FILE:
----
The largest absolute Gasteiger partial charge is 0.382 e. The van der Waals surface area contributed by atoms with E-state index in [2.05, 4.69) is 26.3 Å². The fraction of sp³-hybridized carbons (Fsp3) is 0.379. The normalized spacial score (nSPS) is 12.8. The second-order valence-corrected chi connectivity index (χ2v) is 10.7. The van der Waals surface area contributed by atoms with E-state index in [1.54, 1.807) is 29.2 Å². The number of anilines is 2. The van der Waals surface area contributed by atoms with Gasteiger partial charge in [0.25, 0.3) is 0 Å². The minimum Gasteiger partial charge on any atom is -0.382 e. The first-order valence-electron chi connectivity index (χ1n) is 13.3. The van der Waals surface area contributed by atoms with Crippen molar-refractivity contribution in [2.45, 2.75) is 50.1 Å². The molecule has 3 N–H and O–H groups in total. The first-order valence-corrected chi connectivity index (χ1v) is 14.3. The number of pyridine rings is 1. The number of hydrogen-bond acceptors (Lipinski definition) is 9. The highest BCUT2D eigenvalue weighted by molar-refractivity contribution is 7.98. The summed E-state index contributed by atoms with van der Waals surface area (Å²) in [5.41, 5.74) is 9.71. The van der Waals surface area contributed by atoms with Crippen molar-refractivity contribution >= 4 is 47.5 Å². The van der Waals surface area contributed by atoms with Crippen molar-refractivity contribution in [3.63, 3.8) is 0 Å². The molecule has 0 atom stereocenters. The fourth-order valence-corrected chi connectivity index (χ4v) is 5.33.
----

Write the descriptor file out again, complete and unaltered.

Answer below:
The largest absolute Gasteiger partial charge is 0.382 e. The van der Waals surface area contributed by atoms with E-state index in [2.05, 4.69) is 26.3 Å². The fraction of sp³-hybridized carbons (Fsp3) is 0.379. The normalized spacial score (nSPS) is 12.8. The second-order valence-corrected chi connectivity index (χ2v) is 10.7. The van der Waals surface area contributed by atoms with E-state index in [1.54, 1.807) is 29.2 Å². The number of anilines is 2. The van der Waals surface area contributed by atoms with Gasteiger partial charge in [0.25, 0.3) is 0 Å². The minimum Gasteiger partial charge on any atom is -0.382 e. The first-order valence-electron chi connectivity index (χ1n) is 13.3. The van der Waals surface area contributed by atoms with Crippen molar-refractivity contribution in [2.45, 2.75) is 50.1 Å². The molecule has 3 N–H and O–H groups in total. The first-order valence-corrected chi connectivity index (χ1v) is 14.3. The number of pyridine rings is 1. The number of hydrogen-bond acceptors (Lipinski definition) is 9. The highest BCUT2D eigenvalue weighted by molar-refractivity contribution is 7.98. The summed E-state index contributed by atoms with van der Waals surface area (Å²) in [5.41, 5.74) is 9.71. The van der Waals surface area contributed by atoms with Crippen molar-refractivity contribution >= 4 is 47.5 Å². The van der Waals surface area contributed by atoms with Crippen molar-refractivity contribution in [3.63, 3.8) is 0 Å². The molecule has 0 atom stereocenters. The fourth-order valence-corrected chi connectivity index (χ4v) is 5.33.